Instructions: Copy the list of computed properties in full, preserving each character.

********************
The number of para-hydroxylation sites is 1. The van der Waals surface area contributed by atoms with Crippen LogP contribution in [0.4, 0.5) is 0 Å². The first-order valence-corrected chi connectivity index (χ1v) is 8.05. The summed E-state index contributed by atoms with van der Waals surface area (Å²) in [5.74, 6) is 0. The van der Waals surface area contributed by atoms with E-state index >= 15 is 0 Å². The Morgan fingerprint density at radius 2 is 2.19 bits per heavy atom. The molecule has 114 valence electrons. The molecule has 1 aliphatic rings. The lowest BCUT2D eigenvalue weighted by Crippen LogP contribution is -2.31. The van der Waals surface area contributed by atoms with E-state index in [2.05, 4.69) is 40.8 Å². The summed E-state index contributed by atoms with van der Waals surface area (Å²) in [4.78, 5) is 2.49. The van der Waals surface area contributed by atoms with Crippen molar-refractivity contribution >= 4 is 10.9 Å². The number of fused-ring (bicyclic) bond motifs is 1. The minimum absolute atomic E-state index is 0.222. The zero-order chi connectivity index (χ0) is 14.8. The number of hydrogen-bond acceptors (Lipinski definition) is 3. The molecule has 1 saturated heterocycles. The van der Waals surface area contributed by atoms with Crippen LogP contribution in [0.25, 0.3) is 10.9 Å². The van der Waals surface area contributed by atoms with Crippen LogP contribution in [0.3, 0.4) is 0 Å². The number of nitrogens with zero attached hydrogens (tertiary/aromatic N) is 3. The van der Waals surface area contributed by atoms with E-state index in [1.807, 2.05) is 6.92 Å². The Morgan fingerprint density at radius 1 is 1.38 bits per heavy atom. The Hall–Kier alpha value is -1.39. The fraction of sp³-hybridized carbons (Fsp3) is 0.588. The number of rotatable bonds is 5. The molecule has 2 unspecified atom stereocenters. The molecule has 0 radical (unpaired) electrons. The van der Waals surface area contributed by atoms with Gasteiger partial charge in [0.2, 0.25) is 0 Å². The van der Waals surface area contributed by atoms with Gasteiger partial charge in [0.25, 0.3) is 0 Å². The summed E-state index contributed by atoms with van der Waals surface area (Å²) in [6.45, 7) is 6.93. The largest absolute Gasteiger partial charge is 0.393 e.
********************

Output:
The number of para-hydroxylation sites is 1. The van der Waals surface area contributed by atoms with Crippen LogP contribution in [0.4, 0.5) is 0 Å². The first-order valence-corrected chi connectivity index (χ1v) is 8.05. The summed E-state index contributed by atoms with van der Waals surface area (Å²) in [5.74, 6) is 0. The van der Waals surface area contributed by atoms with E-state index >= 15 is 0 Å². The Morgan fingerprint density at radius 2 is 2.19 bits per heavy atom. The molecule has 114 valence electrons. The molecule has 1 aliphatic rings. The lowest BCUT2D eigenvalue weighted by Crippen LogP contribution is -2.31. The van der Waals surface area contributed by atoms with E-state index in [2.05, 4.69) is 40.8 Å². The summed E-state index contributed by atoms with van der Waals surface area (Å²) in [4.78, 5) is 2.49. The van der Waals surface area contributed by atoms with Crippen molar-refractivity contribution >= 4 is 10.9 Å². The number of fused-ring (bicyclic) bond motifs is 1. The minimum absolute atomic E-state index is 0.222. The zero-order chi connectivity index (χ0) is 14.8. The number of hydrogen-bond acceptors (Lipinski definition) is 3. The molecule has 1 saturated heterocycles. The van der Waals surface area contributed by atoms with Crippen LogP contribution in [0.25, 0.3) is 10.9 Å². The van der Waals surface area contributed by atoms with Crippen LogP contribution in [0.3, 0.4) is 0 Å². The number of nitrogens with zero attached hydrogens (tertiary/aromatic N) is 3. The van der Waals surface area contributed by atoms with E-state index in [1.807, 2.05) is 6.92 Å². The Morgan fingerprint density at radius 1 is 1.38 bits per heavy atom. The Hall–Kier alpha value is -1.39. The fraction of sp³-hybridized carbons (Fsp3) is 0.588. The number of rotatable bonds is 5. The molecule has 2 unspecified atom stereocenters. The molecule has 0 radical (unpaired) electrons. The van der Waals surface area contributed by atoms with Gasteiger partial charge in [0.2, 0.25) is 0 Å². The van der Waals surface area contributed by atoms with Gasteiger partial charge in [0.25, 0.3) is 0 Å². The summed E-state index contributed by atoms with van der Waals surface area (Å²) in [6.45, 7) is 6.93. The largest absolute Gasteiger partial charge is 0.393 e.